Few things are as fascinating as boycotts. For the past few decades, they have become a favorite protest tool. It seems quite natural – an organization leaves you aggrieved, so you call for a boycott of their product. Hit ‘em in the wallet, you think, and they’ll change their tune right away. Boycotts can be direct (protest a company by refusing to do commerce with them) or indirect (call for boycotts of those that associate or do business with your actual target). Sometimes, it can be effective. If a particular celebrity is caught in a crime or scandal, calls to boycott companies that the celebrity endorses often result in the endorsement deals being torn up (think Tiger Woods in 2009-10). But most of the time, the effect of the boycott is temporary or has no effect at all.
What got me thinking about this? I recently read that Rider University in central New Jersey not honor the students’ wishes and offer a campus eatery spot to Chik-Fil-A. Last spring, a poll was conducted about what eatery should be brought in. Chik-Fil-A was the preference, but the school has rejected the restaurant because it violates the school’s values of inclusion by being “widely perceived to be in opposition to the LGBTQ+ community.”
I absolutely love the Chik-Fil-A response. “Chick-Fil-A is a restaurant company focused on food, service and hospitality, and our restaurants and licensed locations on college campuses welcome everyone. We have no policy of discrimination against any group, and we do not have a political or social agenda,” the restaurant’s spokesperson told CBS News.
So what’s behind all this? Chik-Fil-A was founded by the late Truett Cathy, a devout Christian who was never shy about voicing his beliefs. The most obvious sign of his beliefs being played out in his restaurants was them never being open on Sunday. After his death, his son Dan became CEO. He holds the same beliefs as his father, but is even more outspoken. He has often said he does not agree with same-sex marriage or homosexuality in general, citing the Bible as the basis for his beliefs.
A great many people who hold to liberal ideologies take this to the hysterical extreme. If the CEO believes this, than that means this belief is in every aspect of the business. The CEO quotes the Bible and says he opposes same-sex marriage – that means he hates all LGBTQ+ people, which means anyone working for the company also hates all LGBTQ+ people. Chik-Fil-A is all about hate. There is no other possible conclusion. And since they hate these people, there’s no way he would ever let a gay person work at one of his restaurants, and surely every customer is scrutinized to ensure they believe as Cathy does, so they can castigate and vilify anyone who is different. That’s the way it is, since they’re all about hate, right?
Or perhaps the CEO has a personal belief system and allows it to have exactly zero effect on the operation of the business. There are gay people who have worked in the restaurants (I have crossed paths with them). No one asks anyone who they sleep with. No one gets a cold sandwich because they might not be as religious as the CEO. They actually focus on food, service and hospitality.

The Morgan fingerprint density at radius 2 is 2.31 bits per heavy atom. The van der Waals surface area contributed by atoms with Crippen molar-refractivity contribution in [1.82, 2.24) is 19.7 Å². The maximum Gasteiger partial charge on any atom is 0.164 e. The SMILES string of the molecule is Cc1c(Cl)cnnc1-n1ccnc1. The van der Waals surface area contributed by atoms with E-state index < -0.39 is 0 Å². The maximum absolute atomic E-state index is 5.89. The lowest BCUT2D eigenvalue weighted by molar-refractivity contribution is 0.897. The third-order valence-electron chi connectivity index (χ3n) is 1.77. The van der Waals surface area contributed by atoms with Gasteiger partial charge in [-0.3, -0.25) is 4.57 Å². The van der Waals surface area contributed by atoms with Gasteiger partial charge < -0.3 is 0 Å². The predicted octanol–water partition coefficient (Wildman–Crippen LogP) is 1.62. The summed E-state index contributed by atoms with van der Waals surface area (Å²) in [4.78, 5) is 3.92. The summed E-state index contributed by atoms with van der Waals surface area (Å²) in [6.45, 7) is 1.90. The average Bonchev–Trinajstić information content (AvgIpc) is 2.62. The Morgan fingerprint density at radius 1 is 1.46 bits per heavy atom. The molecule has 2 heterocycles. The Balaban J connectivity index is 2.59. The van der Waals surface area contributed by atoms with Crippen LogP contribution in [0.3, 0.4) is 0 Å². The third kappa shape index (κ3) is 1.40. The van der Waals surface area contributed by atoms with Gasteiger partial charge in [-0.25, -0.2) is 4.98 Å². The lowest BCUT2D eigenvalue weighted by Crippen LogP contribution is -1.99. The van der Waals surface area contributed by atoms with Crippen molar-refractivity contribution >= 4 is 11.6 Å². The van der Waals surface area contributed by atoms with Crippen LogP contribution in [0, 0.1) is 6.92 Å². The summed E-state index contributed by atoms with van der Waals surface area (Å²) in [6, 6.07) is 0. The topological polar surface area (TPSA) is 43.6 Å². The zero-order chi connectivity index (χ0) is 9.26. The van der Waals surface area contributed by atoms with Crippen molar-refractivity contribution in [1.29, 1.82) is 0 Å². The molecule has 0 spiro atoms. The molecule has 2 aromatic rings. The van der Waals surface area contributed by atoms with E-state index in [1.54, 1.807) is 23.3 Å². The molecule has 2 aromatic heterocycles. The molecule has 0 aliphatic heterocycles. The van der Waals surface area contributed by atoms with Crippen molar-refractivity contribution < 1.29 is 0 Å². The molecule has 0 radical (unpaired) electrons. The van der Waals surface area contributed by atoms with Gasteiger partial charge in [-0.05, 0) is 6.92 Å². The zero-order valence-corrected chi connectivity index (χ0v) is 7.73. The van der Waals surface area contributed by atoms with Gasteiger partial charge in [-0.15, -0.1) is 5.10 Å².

All I can speak from is my own experiences, and I haven’t really had any bad ones. The first time I ever had Chik-Fil-A food was when they opened a mini-store on the UNC Charlotte campus in 1989. My most recent visit to a Chik-Fil-A was to the Charlotte Overstreet Mall location in October. I have never had any trouble in the nearly 30 years of time between my first visit and most recent one. The employees are quite pleasant, and even at rush hour they do a good job at getting your food to you fairly quickly. No one has ever asked me if I’m a Christian. No one has ever looked at my wedding ring and ask if my spouse is a woman. No one ever mentioned politics. I’ve never engaged any employees in such a manner either. It’s just placing an order, paying for it and picking it up. If anyone has had an encounter where these things is a factor, that’s probably due to a single individual (or 2 of them, customer and employee) causing a conflict and not a corporate policy or belief causing a conflict.
But getting back to boycotts, they can often have the opposite of the intended effect. Chik-Fil-A is attacked regularly for the founder & CEO’s religious beliefs, and there are regular protests whenever a new restaurant is in the works. But what does that do? Let’s say you protest and Chik-Fil-A decides not to build on a certain spot. What if the spot sits vacant for a long time? The people who would have been working there – presumably teenagers, others in their first job, or people who haven’t yet built up employable skills. CEO Cathy is still getting paid every cent he would have been paid if the store had been built. But the local people who needed the employment have one fewer opportunity. So the CEO, the one you actually hate and want to punish, suffers no ill effect. And who knows – maybe some of the people who would have been working there hold the same beliefs that you hold. Your boycott has ended up punishing the people on your side instead of the religious guy on the other side. In the case of the Rider eatery, the university has added its name to the long list of self-righteous political correctness pirates who are completely out of touch with reality and insist that any views outside of their own must not only not be debated, but must be silenced. I have little respect for those who have these viewpoints.
Now, time for my confession: I looked up the NCAA basketball standings. Rider is 2-1, and ranked 150 in the RPI. I kinda hope they don’t do very well. I don’t want them to go 3-27 and people get fired. That would be hypocritical. But if they go 14-15 and then lose in the first round of the Metro Atlantic Athletic Conference tournament, I’ll feel like that’s a little poetic justice.